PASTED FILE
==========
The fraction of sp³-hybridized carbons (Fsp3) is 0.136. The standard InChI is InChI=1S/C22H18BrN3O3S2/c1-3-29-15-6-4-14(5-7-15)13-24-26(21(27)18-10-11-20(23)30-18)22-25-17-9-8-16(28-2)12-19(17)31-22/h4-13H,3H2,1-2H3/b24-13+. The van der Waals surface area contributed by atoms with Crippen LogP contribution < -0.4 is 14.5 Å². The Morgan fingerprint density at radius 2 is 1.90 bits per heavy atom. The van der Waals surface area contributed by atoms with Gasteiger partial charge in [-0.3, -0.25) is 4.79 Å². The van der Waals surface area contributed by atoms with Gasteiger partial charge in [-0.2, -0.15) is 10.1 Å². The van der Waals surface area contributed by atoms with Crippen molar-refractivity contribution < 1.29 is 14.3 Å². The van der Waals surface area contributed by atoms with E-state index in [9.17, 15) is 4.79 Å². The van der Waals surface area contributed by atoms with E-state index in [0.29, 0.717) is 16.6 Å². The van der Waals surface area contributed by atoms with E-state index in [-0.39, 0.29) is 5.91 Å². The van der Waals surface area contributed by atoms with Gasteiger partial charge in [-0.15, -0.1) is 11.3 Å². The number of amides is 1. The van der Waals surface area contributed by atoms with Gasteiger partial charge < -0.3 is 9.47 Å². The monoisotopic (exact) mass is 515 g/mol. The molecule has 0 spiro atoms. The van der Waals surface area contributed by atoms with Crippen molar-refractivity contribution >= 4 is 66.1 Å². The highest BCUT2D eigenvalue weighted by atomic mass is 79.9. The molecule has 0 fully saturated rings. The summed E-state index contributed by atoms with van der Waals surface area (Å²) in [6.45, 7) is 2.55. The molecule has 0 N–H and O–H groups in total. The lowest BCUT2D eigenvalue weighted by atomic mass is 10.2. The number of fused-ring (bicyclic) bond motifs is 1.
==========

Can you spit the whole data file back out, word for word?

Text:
The fraction of sp³-hybridized carbons (Fsp3) is 0.136. The standard InChI is InChI=1S/C22H18BrN3O3S2/c1-3-29-15-6-4-14(5-7-15)13-24-26(21(27)18-10-11-20(23)30-18)22-25-17-9-8-16(28-2)12-19(17)31-22/h4-13H,3H2,1-2H3/b24-13+. The van der Waals surface area contributed by atoms with Crippen LogP contribution < -0.4 is 14.5 Å². The Morgan fingerprint density at radius 2 is 1.90 bits per heavy atom. The van der Waals surface area contributed by atoms with Gasteiger partial charge in [-0.3, -0.25) is 4.79 Å². The van der Waals surface area contributed by atoms with Gasteiger partial charge in [-0.2, -0.15) is 10.1 Å². The van der Waals surface area contributed by atoms with Crippen molar-refractivity contribution < 1.29 is 14.3 Å². The van der Waals surface area contributed by atoms with E-state index in [9.17, 15) is 4.79 Å². The van der Waals surface area contributed by atoms with E-state index in [0.29, 0.717) is 16.6 Å². The van der Waals surface area contributed by atoms with E-state index in [-0.39, 0.29) is 5.91 Å². The van der Waals surface area contributed by atoms with Gasteiger partial charge in [-0.15, -0.1) is 11.3 Å². The number of amides is 1. The van der Waals surface area contributed by atoms with Gasteiger partial charge < -0.3 is 9.47 Å². The monoisotopic (exact) mass is 515 g/mol. The molecule has 0 spiro atoms. The van der Waals surface area contributed by atoms with Crippen molar-refractivity contribution >= 4 is 66.1 Å². The highest BCUT2D eigenvalue weighted by atomic mass is 79.9. The molecule has 0 fully saturated rings. The summed E-state index contributed by atoms with van der Waals surface area (Å²) in [6.45, 7) is 2.55. The molecule has 0 N–H and O–H groups in total. The lowest BCUT2D eigenvalue weighted by atomic mass is 10.2. The number of fused-ring (bicyclic) bond motifs is 1.